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Local elections 2018: how to understand this messy result
The local elections across England on May 3 were the first major test of public opinion since prime minister Theresa May lost the Conservatives’ parliamentary majority in 2017’s snap election and returned at the head of a minority government. As then, multiple localised contests defy any single national narrative. As then, the emerging picture is a virtual stalemate between the Conservatives and Labour.
Voters across large swaths of England cast their ballots this year. All the seats in London’s 32 boroughs were up for grabs, as were all the seats in four metropolitan boroughs, seven non-metropolitan districts and one unitary authority. A proportion of seats in 106 other local authorities were also being contested, not to mention five local mayoralities and the new metro mayor for the Sheffield City Region combined authority. If it sounds confusing, it is. Local democracy in England is a kaleidoscopic mess.
Britain has become used to hyper-dramatic elections in recent years. The 2018 contest, by contrast, was much more low key. It was also a mixed night for both the Conservatives and Labour. Overall the Tories have trod water, with no significant changes in their total number of council seats and, at the time of writing, no change in the total number of councils they control. Labour has increased slightly its tally of councillors, but without translating these gains into control of additional councils.
This aggregate-level continuity conceals a great deal of local upheaval. For instance, the Tories lost Trafford in the North West, with Labour now the largest party in a hung council, but they gained control of both Peterborough and Basildon councils. Labour gained Plymouth from the Conservatives but lost control of both Derby and Nuneaton and Bedworth councils. Labour also picked up seats across London without gaining control of councils.
It was a much clearer picture for the Liberal Democrats. The party has so far picked up around 40 councillors across England and won control of Richmond-upon-Thames council. An electoral pact there between the party and the Greens helped to deprive the Tories of 28 seats, with 24 of them going to the Liberal Democrats.
It was also a much clearer picture for the United Kingdom Independence Party. The party lost ground everywhere, haemorrhaging all but a handful of seats. UKIP has exerted a huge influence over British politics in the past four years, but it now seems in a post-Brexit death spiral.
The expectation game
The actual results, of course, are only part of the story. Expectations also matter. The Conservatives won last year’s general election but fell far short of the anticipated landslide victory. Labour lost last year’s general election but deprived the Tories of their majority. By exceeding unfathomably low expectations, Corbyn emerged as the clear winner in the eyes of his supporters.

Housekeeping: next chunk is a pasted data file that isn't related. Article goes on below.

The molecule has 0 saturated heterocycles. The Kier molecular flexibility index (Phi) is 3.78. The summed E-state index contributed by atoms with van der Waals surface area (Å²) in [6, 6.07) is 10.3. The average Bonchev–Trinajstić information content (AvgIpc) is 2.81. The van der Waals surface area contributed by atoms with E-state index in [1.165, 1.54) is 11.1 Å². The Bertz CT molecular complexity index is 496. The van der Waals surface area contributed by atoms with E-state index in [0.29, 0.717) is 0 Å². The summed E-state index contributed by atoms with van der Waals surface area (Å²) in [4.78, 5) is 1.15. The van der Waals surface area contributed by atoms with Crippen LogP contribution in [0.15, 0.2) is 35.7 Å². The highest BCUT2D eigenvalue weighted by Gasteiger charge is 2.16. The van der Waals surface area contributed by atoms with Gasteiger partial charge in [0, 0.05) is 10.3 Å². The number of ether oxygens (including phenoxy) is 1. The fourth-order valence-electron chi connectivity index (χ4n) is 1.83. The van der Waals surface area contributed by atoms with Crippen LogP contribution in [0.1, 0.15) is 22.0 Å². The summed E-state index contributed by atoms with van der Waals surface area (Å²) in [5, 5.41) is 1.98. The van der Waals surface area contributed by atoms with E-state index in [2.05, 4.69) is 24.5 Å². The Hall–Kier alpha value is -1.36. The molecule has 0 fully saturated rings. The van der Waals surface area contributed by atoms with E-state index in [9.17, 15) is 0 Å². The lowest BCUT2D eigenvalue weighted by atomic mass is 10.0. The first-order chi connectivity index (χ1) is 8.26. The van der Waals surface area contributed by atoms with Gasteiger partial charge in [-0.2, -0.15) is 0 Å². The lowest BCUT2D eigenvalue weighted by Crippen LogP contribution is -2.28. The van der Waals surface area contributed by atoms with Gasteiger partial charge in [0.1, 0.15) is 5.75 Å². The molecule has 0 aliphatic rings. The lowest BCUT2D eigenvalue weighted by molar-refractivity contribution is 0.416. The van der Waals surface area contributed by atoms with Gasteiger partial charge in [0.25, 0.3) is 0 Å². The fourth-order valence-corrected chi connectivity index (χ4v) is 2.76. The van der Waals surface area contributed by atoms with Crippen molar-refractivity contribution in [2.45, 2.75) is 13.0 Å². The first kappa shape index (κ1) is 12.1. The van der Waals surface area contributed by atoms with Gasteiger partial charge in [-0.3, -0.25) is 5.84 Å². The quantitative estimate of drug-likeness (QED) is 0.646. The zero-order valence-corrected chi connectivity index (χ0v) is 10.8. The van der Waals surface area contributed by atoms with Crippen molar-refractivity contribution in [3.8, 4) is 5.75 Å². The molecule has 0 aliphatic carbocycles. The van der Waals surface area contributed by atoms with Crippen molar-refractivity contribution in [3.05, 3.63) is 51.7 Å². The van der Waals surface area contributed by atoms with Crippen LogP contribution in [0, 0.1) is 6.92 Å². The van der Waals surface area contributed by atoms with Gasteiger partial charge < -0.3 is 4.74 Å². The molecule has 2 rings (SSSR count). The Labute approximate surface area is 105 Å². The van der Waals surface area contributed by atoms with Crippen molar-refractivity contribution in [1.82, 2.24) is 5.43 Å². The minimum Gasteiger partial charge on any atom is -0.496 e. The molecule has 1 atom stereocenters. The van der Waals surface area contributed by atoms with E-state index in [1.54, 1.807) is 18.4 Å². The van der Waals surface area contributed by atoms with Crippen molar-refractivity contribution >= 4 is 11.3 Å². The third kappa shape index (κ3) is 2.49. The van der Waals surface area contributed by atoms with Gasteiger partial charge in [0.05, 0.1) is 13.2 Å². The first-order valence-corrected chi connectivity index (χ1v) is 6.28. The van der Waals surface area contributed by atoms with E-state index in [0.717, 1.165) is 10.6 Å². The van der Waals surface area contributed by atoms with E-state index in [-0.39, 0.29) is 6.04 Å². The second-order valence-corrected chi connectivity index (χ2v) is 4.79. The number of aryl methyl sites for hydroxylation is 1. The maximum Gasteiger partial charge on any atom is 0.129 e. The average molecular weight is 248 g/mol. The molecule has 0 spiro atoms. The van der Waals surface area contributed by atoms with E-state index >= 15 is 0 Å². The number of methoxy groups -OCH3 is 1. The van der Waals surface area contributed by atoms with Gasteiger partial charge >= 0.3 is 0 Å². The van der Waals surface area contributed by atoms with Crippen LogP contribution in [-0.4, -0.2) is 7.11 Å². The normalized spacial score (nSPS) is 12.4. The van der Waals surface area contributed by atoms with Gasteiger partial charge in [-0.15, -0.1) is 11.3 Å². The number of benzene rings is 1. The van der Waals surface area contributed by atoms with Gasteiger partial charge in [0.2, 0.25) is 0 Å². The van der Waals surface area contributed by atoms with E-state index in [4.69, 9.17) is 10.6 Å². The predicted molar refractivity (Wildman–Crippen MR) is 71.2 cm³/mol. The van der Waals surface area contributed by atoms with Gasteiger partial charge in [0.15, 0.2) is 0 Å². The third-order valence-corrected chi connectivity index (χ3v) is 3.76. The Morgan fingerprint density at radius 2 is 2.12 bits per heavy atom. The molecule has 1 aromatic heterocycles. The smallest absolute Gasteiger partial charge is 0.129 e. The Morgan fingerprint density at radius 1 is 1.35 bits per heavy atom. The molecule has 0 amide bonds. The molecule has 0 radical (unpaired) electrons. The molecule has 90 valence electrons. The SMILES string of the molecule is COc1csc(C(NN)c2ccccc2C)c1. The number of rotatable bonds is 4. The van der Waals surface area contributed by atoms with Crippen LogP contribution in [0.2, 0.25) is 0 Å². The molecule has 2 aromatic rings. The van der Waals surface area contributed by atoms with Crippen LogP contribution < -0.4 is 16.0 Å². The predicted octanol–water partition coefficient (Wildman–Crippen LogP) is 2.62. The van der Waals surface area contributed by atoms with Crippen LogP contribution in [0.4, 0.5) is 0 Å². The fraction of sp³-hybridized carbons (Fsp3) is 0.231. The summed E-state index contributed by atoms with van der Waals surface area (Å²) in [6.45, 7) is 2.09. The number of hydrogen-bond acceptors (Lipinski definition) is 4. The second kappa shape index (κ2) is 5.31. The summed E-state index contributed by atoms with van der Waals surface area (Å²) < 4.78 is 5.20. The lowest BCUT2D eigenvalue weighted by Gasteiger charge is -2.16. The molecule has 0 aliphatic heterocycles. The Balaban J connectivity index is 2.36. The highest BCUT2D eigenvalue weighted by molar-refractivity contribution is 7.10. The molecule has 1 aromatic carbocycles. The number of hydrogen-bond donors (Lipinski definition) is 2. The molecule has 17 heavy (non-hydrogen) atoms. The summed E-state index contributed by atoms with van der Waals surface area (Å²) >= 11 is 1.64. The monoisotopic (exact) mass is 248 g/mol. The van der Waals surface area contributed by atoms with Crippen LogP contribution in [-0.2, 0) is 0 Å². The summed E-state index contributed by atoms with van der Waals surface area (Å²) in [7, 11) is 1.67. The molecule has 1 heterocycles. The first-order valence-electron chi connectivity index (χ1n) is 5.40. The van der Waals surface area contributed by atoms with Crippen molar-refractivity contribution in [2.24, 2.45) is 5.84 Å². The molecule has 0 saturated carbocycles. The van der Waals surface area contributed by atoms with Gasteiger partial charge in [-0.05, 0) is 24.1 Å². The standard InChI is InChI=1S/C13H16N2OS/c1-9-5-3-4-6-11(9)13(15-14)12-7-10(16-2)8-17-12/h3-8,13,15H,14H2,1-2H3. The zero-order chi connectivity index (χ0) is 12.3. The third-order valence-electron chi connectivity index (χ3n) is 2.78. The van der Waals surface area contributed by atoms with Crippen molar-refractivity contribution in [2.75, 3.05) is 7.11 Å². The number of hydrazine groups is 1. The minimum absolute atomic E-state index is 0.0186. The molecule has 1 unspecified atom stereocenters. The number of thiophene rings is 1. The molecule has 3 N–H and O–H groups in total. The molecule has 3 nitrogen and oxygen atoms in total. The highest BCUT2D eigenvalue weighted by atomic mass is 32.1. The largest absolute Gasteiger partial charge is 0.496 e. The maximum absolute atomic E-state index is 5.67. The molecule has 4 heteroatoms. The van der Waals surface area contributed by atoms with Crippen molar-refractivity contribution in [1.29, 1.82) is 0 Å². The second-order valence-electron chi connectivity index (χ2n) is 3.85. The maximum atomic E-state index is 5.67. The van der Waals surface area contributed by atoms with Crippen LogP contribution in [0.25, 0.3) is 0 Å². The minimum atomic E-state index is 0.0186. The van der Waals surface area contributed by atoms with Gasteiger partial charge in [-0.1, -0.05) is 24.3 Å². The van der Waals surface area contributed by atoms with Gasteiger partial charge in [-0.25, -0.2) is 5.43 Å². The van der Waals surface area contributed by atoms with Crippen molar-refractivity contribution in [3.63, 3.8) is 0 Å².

Labour has clearly not won the expectations game this year. There was huge optimism that grassroots campaigning would again drive a Labour surge. In the event, momentum from the 2017 general election was not sustained. The party failed to take control of many of the London boroughs that it had to win, including Barnet, Wandsworth and Kensington and Chelsea, the scene of the tragic Grenfell fire. The party also failed to take control of Swindon council in Wiltshire. Corbyn visited the area five times during the campaign, seemingly to no avail.
The Conservatives have arguably won the expectation game. A few months ago, the party was reportedly bracing itself for extensive losses, including a potential wipe-out in London. Neither outcome materialised. The Tories have certainly lost ground in areas that supported Remain in the 2016 Brexit referendum, but this tendency is consistent with the party’s performance in the general election. Crucially, the Tories remain a strong presence in English local government. And they have not been wiped out in London.
What will be the effect of this on national party politics? For the government, and especially for May, there will almost certainly be huge relief. The party will be disappointed at its losses, but will draw comfort from its gains and especially from the knowledge that, despite its recent problems over the Windrush scandal and its ongoing civil war over Brexit, voters have not punished it. May’s authority could even be bolstered by the outcome of these elections. Ministers can return to the job of hammering out an agreed party line on Brexit.
For Labour, there are more questions to be asked. Despite facing a hopelessly divided government, despite claiming the scalps of several ministers in recent months, despite the huge increase in its membership, and despite the local activism, the opposition has failed to make massive inroads. Corbyn and his new-old Labour party undoubtedly inspires huge confidence among some supporters. But there are no signs yet that anyone outside his base views him and as his party as a viable alternative to the Tories.
For the time being, many voters seem to be reserving judgement on the government. They also seem to be reserving judgement on the opposition. Much will probably hinge on the terms of any final Brexit deal. Assuming the next general election is in 2022, there is still much to play for.